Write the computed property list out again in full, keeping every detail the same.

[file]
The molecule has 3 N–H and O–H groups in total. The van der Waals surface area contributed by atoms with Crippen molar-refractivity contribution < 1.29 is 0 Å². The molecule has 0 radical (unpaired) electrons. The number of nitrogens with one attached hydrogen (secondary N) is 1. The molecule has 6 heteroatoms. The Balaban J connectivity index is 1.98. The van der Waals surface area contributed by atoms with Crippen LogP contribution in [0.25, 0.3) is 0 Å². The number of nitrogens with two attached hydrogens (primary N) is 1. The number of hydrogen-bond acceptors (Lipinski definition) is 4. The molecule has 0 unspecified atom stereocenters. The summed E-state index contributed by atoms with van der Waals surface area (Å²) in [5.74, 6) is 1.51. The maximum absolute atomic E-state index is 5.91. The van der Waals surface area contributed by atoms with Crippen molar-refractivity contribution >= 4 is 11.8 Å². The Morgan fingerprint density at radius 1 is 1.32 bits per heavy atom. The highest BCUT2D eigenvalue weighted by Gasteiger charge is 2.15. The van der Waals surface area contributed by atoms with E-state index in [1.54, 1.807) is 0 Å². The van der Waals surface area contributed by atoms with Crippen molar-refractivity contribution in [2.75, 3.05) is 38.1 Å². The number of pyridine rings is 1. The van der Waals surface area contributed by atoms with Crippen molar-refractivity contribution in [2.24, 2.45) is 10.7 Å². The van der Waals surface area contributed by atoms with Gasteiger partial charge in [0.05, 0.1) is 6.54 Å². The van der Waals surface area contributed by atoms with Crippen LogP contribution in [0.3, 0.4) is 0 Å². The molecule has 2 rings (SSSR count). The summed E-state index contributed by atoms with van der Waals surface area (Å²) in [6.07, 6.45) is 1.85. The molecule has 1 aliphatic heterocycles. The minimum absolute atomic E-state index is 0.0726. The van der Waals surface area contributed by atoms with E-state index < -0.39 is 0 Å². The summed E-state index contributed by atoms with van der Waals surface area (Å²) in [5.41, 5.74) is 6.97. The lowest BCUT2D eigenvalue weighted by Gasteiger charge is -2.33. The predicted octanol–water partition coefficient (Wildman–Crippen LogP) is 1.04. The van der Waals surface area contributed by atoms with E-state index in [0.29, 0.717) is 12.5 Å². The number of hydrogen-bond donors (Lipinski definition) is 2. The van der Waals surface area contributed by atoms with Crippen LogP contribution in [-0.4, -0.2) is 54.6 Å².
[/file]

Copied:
The molecule has 3 N–H and O–H groups in total. The van der Waals surface area contributed by atoms with Crippen molar-refractivity contribution < 1.29 is 0 Å². The molecule has 0 radical (unpaired) electrons. The number of nitrogens with one attached hydrogen (secondary N) is 1. The molecule has 6 heteroatoms. The Balaban J connectivity index is 1.98. The van der Waals surface area contributed by atoms with Crippen LogP contribution in [0.25, 0.3) is 0 Å². The number of nitrogens with two attached hydrogens (primary N) is 1. The number of hydrogen-bond acceptors (Lipinski definition) is 4. The molecule has 0 unspecified atom stereocenters. The summed E-state index contributed by atoms with van der Waals surface area (Å²) in [5.74, 6) is 1.51. The maximum absolute atomic E-state index is 5.91. The van der Waals surface area contributed by atoms with Crippen molar-refractivity contribution >= 4 is 11.8 Å². The Morgan fingerprint density at radius 1 is 1.32 bits per heavy atom. The highest BCUT2D eigenvalue weighted by Gasteiger charge is 2.15. The van der Waals surface area contributed by atoms with E-state index in [1.54, 1.807) is 0 Å². The van der Waals surface area contributed by atoms with Crippen molar-refractivity contribution in [2.75, 3.05) is 38.1 Å². The number of pyridine rings is 1. The van der Waals surface area contributed by atoms with Crippen molar-refractivity contribution in [2.24, 2.45) is 10.7 Å². The van der Waals surface area contributed by atoms with Gasteiger partial charge in [0.05, 0.1) is 6.54 Å². The van der Waals surface area contributed by atoms with Crippen LogP contribution in [0.3, 0.4) is 0 Å². The molecule has 2 rings (SSSR count). The summed E-state index contributed by atoms with van der Waals surface area (Å²) in [6.07, 6.45) is 1.85. The molecule has 1 aliphatic heterocycles. The minimum absolute atomic E-state index is 0.0726. The van der Waals surface area contributed by atoms with E-state index < -0.39 is 0 Å². The summed E-state index contributed by atoms with van der Waals surface area (Å²) in [5.41, 5.74) is 6.97. The lowest BCUT2D eigenvalue weighted by Gasteiger charge is -2.33. The predicted octanol–water partition coefficient (Wildman–Crippen LogP) is 1.04. The van der Waals surface area contributed by atoms with E-state index in [0.29, 0.717) is 12.5 Å². The number of hydrogen-bond donors (Lipinski definition) is 2. The van der Waals surface area contributed by atoms with Crippen LogP contribution in [-0.4, -0.2) is 54.6 Å².